Mars Chocolate unveils solar garden
Mars' renovated headquarters site features 18-acre solar garden, which provides 20% of plant's peak energy consumption.
Mars Chocolate North America recently unveiled two major projects: thestate's (New Jersey)largest solar garden installed by a food manufacturer and the renovated MarsChocolate North America headquarters.
The solar garden is comprised of more than 28,000 ground-mounted solarpanels on 18 acres adjacent to Mars Chocolate North America's headquarters,where more than 1,200 associates work and M&M'S brand chocolate candies aremanufactured. The solar garden provides approximately 20% of the plant's peakenergy consumption, which will reduce carbon dioxide emissions by more than1,000 metric tons, equivalent to removing 190 vehicles from the road each year.A long-term partnership between Mars Chocolate North America and PSEG SolarSource has been established to ensure the solar garden's success.
With the environmentally friendly renovations completed to its headquarters,the company has said it will apply for LEED Gold Certification. A few of theenhancements made include: the installation of water-conserving fixtures thatreduce water usage by more than 30 percent; a reduction in energy use by 15%through the use of an upgraded building energy management system, variablefrequency drives and energy-efficient lighting and controls; an upgraded roofutilizing a highly reflective roofing material that offsets the direct heatgain to the building; and the utilization of more than 20% recycled content inmaterials, from carpet to ceiling tiles.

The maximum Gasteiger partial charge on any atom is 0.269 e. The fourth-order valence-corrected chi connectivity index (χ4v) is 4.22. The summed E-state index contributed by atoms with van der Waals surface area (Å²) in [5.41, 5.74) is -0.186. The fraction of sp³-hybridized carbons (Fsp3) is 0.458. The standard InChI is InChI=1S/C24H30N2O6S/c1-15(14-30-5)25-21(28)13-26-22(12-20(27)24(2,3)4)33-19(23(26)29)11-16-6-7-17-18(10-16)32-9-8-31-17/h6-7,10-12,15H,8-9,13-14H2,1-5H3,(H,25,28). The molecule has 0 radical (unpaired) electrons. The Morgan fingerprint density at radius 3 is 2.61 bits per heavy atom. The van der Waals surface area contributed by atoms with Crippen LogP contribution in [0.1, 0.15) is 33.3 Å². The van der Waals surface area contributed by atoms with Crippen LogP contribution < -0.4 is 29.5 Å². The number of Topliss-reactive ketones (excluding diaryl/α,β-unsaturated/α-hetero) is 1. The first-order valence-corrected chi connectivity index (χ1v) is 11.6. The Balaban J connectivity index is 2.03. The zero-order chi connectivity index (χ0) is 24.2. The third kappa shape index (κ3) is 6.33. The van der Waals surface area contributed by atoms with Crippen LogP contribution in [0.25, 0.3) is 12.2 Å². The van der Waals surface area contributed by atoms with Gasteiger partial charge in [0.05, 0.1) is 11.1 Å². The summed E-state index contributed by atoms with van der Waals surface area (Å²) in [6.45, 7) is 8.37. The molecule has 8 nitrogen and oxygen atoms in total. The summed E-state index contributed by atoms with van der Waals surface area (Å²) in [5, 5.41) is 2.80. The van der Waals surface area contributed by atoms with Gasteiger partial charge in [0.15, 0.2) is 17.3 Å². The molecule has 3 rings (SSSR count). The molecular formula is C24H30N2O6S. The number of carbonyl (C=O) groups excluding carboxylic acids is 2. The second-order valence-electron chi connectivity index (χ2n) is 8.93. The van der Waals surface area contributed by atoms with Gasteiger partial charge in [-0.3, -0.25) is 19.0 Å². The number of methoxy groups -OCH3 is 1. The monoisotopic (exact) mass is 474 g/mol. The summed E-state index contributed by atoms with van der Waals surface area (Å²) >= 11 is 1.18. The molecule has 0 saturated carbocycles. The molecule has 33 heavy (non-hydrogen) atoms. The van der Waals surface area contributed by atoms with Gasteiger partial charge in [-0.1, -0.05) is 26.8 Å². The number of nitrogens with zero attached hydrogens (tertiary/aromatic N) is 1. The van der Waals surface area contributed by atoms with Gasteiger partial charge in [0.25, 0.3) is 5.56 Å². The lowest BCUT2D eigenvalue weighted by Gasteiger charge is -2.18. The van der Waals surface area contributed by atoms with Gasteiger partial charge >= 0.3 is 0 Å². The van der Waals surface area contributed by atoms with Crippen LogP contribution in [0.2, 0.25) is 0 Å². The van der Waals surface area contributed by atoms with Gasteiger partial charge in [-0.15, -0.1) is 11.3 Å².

Access other Control Engineering contentrelated to industrial solar use:
- Researchindicates U.S. solar manufacturingto rise nearly 50% annually
- Surgeprotection sets for solar installations
- Taxcredit aimed at boosting "green" manufacturing in the U.S.
Annual Salary Survey
After almost a decade of uncertainty, the confidence of plant floor managers is soaring. Even with a number of challenges and while implementing new technologies, there is a renewed sense of optimism among plant managers about their business and their future.
The respondents to the 2014 Plant Engineering Salary Survey come from throughout the U.S. and serve a variety of industries, but they are uniform in their optimism about manufacturing. This year’s survey found 79% consider manufacturing a secure career. That’s up from 75% in 2013 and significantly higher than the 63% figure when Plant Engineering first started asking that question a decade ago.